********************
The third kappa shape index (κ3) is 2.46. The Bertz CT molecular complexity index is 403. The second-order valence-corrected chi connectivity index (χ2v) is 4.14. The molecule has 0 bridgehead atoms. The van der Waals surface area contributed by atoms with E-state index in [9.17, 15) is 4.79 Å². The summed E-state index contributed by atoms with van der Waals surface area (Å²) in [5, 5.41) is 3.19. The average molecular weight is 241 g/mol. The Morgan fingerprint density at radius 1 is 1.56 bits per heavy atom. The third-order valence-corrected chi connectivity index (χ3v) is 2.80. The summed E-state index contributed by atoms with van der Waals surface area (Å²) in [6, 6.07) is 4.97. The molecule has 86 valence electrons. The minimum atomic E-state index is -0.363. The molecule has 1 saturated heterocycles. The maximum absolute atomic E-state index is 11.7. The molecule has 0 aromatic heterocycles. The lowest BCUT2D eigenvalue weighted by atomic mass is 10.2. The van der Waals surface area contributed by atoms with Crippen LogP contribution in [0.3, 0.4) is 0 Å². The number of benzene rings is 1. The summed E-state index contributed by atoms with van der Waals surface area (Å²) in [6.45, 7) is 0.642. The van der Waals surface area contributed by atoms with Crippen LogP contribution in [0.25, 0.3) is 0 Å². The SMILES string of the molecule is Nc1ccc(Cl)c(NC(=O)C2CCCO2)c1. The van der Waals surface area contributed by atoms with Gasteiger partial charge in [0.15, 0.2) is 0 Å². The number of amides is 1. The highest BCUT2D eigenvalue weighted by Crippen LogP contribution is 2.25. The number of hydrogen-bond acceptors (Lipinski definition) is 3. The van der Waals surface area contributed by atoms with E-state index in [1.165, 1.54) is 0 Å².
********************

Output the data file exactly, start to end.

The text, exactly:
The third kappa shape index (κ3) is 2.46. The Bertz CT molecular complexity index is 403. The second-order valence-corrected chi connectivity index (χ2v) is 4.14. The molecule has 0 bridgehead atoms. The van der Waals surface area contributed by atoms with E-state index in [9.17, 15) is 4.79 Å². The summed E-state index contributed by atoms with van der Waals surface area (Å²) in [5, 5.41) is 3.19. The average molecular weight is 241 g/mol. The Morgan fingerprint density at radius 1 is 1.56 bits per heavy atom. The third-order valence-corrected chi connectivity index (χ3v) is 2.80. The summed E-state index contributed by atoms with van der Waals surface area (Å²) in [6, 6.07) is 4.97. The molecule has 86 valence electrons. The minimum atomic E-state index is -0.363. The molecule has 1 saturated heterocycles. The maximum absolute atomic E-state index is 11.7. The molecule has 0 aromatic heterocycles. The lowest BCUT2D eigenvalue weighted by atomic mass is 10.2. The van der Waals surface area contributed by atoms with Crippen LogP contribution in [0.3, 0.4) is 0 Å². The number of benzene rings is 1. The summed E-state index contributed by atoms with van der Waals surface area (Å²) in [6.45, 7) is 0.642. The van der Waals surface area contributed by atoms with Crippen LogP contribution in [0.25, 0.3) is 0 Å². The SMILES string of the molecule is Nc1ccc(Cl)c(NC(=O)C2CCCO2)c1. The van der Waals surface area contributed by atoms with Gasteiger partial charge in [0.15, 0.2) is 0 Å². The number of amides is 1. The highest BCUT2D eigenvalue weighted by Crippen LogP contribution is 2.25. The number of hydrogen-bond acceptors (Lipinski definition) is 3. The van der Waals surface area contributed by atoms with E-state index in [1.165, 1.54) is 0 Å².